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J A N U A R Y

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El Semanario

Edison Language Academy – Together Through Two Languages (310) 828-0335 www.edison.smmusd.org

ANNOUNCEMENTS

FROM THE PRINCIPAL’S DESK: STAYING HEALTHY IN COLD AND FLU SEASON

DRESSING TO STAY DRY ON RAINY DAYS – Ideally, during rainy weather, children should wear rain boots, waterproof slickers/jackets with hoods, and bring an umbrella. The kids have to move around the campus during the day and just tennis shoes, jeans and sweatshirts tend to get wet and stay wet – all day. If you have rain gear that your child has outgrown, please consider donating those items to the school. We’d also appreciate any donations of umbrellas to our classrooms. If providing rain gear is difficult on your family’s budget, please talk to Yoly Gutierrez and let us see how we might be able to help. LOST AND FOUND – Last call to visit the Edison Lost and Found and claim lost items. Whatever is still there by January 15 will either be donated to charity or added to the Edison emergency clothes stash. VALENTINES DANCE -- Please join us in getting ready for the Valentine’s Dance on February 12. There are lots of fun and important ways to be involved. Contact Jan Chantarasompoth, VP of Special Events, at jchantara@gmail.com or leave a note in the Valentine's Dance mailbox (in the mail room) with your contact information. We’re also looking for raffle prizes if you (or a business you frequent) can donate a service, a gift card or a prize item for our Valentine's raffle, contact Victor Komlos vkomlos@gmail.com.

ASSESSING STUDENT PROGRESS – As the semester draws to a close, teachers are assessing student progress in a variety of ways. Many classes will have a substitute or two during January as teachers conduct the 1:1 assessments that tell us how each child is reading. We’re planning carefully to keep out of the classroom time to a minimum but periodic assessment is an integral part of teaching and learning. Progress reports will be coming home in early February. If you worked out an Academic Improvement Plan with your child’s teacher during the fall conferences, it is time to check in with your child’s teacher and see how it’s going.

HAPPY NEW YEAR TO ALL!

Cold and flu season is here! The average child will get colds six to eight times a year – making them feel miserable and sometimes causing them to miss school (and making parents miss work). Here are a few tips to get through this season as healthy as possible. Colds and flu are caused by viruses – a type of germ that infects cells and makes us ill. Common culprits are: 1) head colds (rhinoviruses) -- viruses that infect the nose and give us runny and stuffy noses; 2) stomach flu (enteroviruses)—viruses that infect our gastrointestinal tract, causing sore throat, nausea, vomiting or diarrhea; and; 3) the flu (influenza virus) – the best of the above viruses, plus fever and chills! There are no medicines we can take to kill the viruses that cause colds and flu. We have to rely on our immune systems to protect us and try to avoid getting infected in the first place. Experts generally agree that these three steps are best way to prevent infection from these viruses: 1. Wash your hands! Lather up with soap and warm water for 20 seconds (sing “Happy Birthday” twice to mark the time). Then rinse and dry hands well. Wash after going to the bathroom, before eating, after coming in from outside, after using a tissue, and when the hands look dirty. If soap and water aren't available, use hand sanitizer instead. 2. Don’t share food, cups or utensils! You’re also sharing germs and people are often contagious before they start coughing or sniffling. 3. Cough into your arm. Teach your child to cough or sneeze into the inside of his or her elbow. It’s an excellent way of keeping germs off the hands where they are more easily spread. Other things that help prevent infection include keeping immunizations up to date and asking your child’s health care provider if a flu vaccine is a good idea. And, make sure your children are giving their bodies the resources they need to keep their immune systems strong – especially good food and good sleep. Sleep is important for immune function, with young school-age children needing 10-11 hours of sleep per night with “tweens” needing 9-10 hours per night. Children with fever should stay home from school until the fever has subsided (we usually say fever free for 24 hours) and he or she is feeling better. A mild cough and/or sniffles may persist for several days. It’s okay to go back to school as long as your child is generally feeling back to his/her usual self. So that’s it: wash your hands, don’t share food or drink, sneeze into your elbow, get your shots, make good food and sleep a priority, and if someone does get sick, stay home to rest and get better. (Publications from Dr Akiko Hall (Pediatrician at PacMed’s Canyon Park clinic location) and Denver pediatrician Jerry Rubin, MD, co-author of Naturally Healthy Kids were consulted in writing this article)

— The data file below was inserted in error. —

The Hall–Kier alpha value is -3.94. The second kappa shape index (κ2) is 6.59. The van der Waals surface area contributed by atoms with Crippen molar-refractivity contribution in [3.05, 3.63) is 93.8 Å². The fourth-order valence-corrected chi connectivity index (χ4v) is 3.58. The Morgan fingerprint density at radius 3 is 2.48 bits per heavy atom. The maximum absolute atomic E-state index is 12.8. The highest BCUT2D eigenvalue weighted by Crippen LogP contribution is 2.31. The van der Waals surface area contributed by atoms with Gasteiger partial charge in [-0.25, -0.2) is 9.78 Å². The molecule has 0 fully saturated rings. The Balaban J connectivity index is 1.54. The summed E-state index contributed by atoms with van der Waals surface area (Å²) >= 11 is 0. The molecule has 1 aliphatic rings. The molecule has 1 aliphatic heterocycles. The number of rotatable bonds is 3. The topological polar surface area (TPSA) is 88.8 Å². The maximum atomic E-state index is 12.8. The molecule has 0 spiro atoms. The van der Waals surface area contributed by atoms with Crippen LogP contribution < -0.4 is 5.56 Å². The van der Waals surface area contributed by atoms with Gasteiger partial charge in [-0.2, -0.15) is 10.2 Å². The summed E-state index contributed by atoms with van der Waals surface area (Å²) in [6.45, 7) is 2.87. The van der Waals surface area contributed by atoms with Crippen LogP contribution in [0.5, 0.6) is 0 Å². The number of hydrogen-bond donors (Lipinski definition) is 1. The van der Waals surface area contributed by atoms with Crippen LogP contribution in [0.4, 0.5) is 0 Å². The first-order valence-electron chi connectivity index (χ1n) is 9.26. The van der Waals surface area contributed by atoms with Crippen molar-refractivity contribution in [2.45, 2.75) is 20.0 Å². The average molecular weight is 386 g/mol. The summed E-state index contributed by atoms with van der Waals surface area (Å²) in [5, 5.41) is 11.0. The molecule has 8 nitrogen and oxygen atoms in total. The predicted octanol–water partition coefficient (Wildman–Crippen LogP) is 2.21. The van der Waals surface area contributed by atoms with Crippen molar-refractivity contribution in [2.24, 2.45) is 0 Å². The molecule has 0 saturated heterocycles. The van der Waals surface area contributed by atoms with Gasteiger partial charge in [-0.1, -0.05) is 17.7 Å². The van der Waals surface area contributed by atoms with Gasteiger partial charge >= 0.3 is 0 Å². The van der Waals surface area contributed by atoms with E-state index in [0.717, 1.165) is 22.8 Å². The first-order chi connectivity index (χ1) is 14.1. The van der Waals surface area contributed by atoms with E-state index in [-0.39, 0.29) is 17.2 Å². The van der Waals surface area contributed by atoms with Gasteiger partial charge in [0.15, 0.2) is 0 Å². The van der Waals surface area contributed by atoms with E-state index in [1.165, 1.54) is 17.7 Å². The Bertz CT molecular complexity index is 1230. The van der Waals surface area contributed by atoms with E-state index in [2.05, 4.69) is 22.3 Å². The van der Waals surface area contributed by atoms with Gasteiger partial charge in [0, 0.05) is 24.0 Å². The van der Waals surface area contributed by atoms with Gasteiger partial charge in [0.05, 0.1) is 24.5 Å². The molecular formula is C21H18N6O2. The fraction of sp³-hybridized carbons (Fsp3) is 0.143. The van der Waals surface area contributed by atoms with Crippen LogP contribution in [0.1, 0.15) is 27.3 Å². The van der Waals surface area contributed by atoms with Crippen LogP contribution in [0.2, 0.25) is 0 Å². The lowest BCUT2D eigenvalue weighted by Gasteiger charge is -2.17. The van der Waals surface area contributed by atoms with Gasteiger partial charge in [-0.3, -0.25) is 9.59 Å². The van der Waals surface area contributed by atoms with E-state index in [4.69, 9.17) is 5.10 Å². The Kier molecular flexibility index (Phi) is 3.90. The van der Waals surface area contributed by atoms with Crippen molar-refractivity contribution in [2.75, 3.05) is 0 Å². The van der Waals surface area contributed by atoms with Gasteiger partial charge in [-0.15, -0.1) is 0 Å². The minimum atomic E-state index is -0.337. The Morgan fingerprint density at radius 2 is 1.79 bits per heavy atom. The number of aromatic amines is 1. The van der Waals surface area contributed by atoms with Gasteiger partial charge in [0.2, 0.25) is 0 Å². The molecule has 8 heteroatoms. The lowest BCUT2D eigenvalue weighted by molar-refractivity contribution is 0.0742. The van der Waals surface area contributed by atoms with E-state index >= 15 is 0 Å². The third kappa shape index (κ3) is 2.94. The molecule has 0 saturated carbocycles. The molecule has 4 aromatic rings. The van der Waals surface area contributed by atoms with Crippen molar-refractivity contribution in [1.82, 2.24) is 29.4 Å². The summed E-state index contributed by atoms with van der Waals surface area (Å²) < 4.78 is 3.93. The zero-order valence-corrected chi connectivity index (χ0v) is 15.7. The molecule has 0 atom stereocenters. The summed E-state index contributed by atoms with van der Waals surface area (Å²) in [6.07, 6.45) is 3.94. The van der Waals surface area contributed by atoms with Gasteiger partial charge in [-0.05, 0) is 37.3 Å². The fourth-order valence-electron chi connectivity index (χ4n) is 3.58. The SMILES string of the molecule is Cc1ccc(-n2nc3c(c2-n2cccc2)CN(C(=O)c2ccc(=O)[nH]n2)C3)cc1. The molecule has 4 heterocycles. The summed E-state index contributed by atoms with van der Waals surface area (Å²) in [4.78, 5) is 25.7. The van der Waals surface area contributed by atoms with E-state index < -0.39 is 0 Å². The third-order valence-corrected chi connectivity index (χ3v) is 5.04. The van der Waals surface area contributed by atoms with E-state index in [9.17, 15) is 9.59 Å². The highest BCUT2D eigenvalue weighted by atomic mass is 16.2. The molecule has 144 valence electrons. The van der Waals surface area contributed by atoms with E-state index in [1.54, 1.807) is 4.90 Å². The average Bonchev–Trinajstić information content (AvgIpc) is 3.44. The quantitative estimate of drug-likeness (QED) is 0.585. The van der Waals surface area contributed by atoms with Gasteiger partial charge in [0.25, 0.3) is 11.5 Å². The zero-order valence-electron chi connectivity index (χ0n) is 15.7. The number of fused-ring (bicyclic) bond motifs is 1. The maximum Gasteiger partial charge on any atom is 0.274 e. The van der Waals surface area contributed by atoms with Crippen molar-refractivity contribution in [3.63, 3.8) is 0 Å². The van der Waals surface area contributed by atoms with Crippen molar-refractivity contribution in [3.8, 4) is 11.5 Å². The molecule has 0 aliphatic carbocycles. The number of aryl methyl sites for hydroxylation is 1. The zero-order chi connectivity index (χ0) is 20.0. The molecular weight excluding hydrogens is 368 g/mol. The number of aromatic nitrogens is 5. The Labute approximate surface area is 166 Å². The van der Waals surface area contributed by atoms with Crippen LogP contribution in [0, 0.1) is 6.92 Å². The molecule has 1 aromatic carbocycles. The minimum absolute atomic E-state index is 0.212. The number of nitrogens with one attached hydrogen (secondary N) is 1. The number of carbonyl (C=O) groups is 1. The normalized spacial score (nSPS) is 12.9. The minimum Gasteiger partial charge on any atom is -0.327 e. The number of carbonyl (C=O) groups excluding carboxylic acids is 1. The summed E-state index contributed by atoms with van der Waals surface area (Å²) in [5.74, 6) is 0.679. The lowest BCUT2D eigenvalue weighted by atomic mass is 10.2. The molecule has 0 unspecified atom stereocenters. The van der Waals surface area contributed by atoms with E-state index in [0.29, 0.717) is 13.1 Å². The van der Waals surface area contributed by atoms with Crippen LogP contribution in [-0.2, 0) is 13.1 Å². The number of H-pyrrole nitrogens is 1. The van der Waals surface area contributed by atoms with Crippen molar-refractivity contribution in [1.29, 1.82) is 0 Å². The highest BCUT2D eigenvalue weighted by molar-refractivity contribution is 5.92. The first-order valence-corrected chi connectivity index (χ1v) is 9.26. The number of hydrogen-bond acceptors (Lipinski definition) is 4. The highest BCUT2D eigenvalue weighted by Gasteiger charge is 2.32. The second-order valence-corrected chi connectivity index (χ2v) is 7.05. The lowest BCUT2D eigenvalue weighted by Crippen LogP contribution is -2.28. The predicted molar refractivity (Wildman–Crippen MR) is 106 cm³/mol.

January 18 MLK Jr. HOLIDAY No Classes

January 20 PTA Association Meeting 8:30-9:30 am

January 27 Parent Education Workshop, Room 208

Profile for EdisonAmigos

1 / 18 / 2016  

Valentine's Day Dance, 5th Grade Dancing Classrooms, After School Choral Program, YWCA Children's Classes, SM Little League, PAL Winter Sche...

1 / 18 / 2016  

Valentine's Day Dance, 5th Grade Dancing Classrooms, After School Choral Program, YWCA Children's Classes, SM Little League, PAL Winter Sche...

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